In a February interview with Bloomberg, Yale University professor Robert Shiller says, “I think the Trump effect is really important.” While Shiller, winner of the Nobel Prize in Economics, says he can’t speak authoritatively on what’s ahead because that would be “guessing human psychology,” he says that the current Shiller P/E ratio (also referred to as the CAPE) of 29 is “very high” and could spell trouble. It’s not at the level it was in 1929, he says, but it’s close. Shiller recalls that the CAPE was at a similar level in 1997 and “held on for 10 years.” While […]
An interview with Robert J. Shiller, the recipient of the 2013 Nobel Prize in economics, was recently published in Pacific Standard magazine. The discussion centered on the advent of behavioral economics—the introduction of other social sciences into the field of economics. “It’s a revolution in economics that has taken place over the past 20 years or so. It’s bringing economics into a broader appreciation of reality,” says Shiller. While traditional economics has focused on the workings of a market based on “ideally rational” individuals, Shiller says that behavioral economics introduces the notion that we don’t always behave in our own […]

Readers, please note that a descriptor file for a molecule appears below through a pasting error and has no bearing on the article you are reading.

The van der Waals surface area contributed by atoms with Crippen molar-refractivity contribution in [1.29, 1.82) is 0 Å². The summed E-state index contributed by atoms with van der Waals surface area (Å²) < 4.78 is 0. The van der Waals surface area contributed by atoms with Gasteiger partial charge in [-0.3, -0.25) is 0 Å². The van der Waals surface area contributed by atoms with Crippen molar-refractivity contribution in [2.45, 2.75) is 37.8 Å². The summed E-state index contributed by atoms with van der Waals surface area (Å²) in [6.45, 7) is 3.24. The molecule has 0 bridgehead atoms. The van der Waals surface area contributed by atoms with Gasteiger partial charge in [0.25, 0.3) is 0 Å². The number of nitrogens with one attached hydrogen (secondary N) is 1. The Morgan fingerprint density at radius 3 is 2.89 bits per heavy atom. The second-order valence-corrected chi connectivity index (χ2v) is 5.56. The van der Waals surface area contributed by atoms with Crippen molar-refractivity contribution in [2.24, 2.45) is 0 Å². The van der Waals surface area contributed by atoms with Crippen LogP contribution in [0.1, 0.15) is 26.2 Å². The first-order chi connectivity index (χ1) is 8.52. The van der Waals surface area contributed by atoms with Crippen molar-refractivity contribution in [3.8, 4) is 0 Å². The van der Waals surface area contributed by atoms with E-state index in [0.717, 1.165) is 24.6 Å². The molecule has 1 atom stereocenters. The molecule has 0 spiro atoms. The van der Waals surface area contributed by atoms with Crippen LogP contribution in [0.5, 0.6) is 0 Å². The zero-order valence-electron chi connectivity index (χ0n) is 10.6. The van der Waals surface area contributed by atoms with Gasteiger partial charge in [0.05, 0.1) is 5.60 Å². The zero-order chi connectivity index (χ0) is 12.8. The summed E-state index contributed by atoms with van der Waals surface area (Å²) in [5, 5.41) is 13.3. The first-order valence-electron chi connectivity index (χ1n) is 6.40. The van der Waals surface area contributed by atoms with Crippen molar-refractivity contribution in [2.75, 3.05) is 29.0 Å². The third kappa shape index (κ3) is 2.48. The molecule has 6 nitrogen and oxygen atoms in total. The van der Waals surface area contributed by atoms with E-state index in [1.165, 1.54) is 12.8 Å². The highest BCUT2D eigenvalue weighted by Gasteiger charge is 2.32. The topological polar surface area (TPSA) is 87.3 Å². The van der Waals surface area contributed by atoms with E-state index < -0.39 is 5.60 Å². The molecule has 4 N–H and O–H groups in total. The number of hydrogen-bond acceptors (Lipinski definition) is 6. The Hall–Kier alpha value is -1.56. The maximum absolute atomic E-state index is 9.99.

In the 1990’s, economists Robert Shiller and John Campbell created a valuation metric called the “cyclically adjusted price-earnings” ratio, or CAPE. A Wall Street Journal article from earlier this month examines whether this metric might be sending a false signal that the market is overheated. The CAPE ratio values shares based on 10 years rather than one year of earnings which, the article explains, “smooths out periods like just prior to the housing bust, when unusually strong earnings made stocks look reasonably priced, and post-recession recoveries, when weak earnings make stocks look expensive.” The CAPE is now at 27, about […]